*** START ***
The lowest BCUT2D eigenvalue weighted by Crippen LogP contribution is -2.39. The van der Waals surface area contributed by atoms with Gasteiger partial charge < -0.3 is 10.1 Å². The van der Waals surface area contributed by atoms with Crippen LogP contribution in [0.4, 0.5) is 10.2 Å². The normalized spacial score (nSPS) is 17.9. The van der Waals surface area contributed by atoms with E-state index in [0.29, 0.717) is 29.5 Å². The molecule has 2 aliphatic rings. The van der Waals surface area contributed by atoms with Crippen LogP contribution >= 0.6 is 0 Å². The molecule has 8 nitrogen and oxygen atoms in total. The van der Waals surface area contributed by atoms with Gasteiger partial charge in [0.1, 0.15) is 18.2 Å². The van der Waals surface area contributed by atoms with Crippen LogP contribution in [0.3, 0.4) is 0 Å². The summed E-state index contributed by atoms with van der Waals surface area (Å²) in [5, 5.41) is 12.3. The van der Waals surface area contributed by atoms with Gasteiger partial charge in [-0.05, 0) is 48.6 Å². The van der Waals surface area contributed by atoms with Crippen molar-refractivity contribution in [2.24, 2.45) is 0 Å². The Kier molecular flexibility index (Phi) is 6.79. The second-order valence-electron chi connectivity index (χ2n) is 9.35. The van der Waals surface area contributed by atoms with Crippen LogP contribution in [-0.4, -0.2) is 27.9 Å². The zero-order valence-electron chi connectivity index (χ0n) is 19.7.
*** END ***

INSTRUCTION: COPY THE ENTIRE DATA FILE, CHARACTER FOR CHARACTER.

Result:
The lowest BCUT2D eigenvalue weighted by Crippen LogP contribution is -2.39. The van der Waals surface area contributed by atoms with Gasteiger partial charge < -0.3 is 10.1 Å². The van der Waals surface area contributed by atoms with Crippen LogP contribution in [0.4, 0.5) is 10.2 Å². The normalized spacial score (nSPS) is 17.9. The van der Waals surface area contributed by atoms with E-state index in [0.29, 0.717) is 29.5 Å². The molecule has 2 aliphatic rings. The van der Waals surface area contributed by atoms with Crippen LogP contribution >= 0.6 is 0 Å². The molecule has 8 nitrogen and oxygen atoms in total. The van der Waals surface area contributed by atoms with Gasteiger partial charge in [0.1, 0.15) is 18.2 Å². The van der Waals surface area contributed by atoms with Crippen LogP contribution in [0.3, 0.4) is 0 Å². The summed E-state index contributed by atoms with van der Waals surface area (Å²) in [5, 5.41) is 12.3. The van der Waals surface area contributed by atoms with Gasteiger partial charge in [-0.05, 0) is 48.6 Å². The van der Waals surface area contributed by atoms with Crippen molar-refractivity contribution in [2.24, 2.45) is 0 Å². The Kier molecular flexibility index (Phi) is 6.79. The second-order valence-electron chi connectivity index (χ2n) is 9.35. The van der Waals surface area contributed by atoms with Crippen LogP contribution in [-0.4, -0.2) is 27.9 Å². The zero-order valence-electron chi connectivity index (χ0n) is 19.7.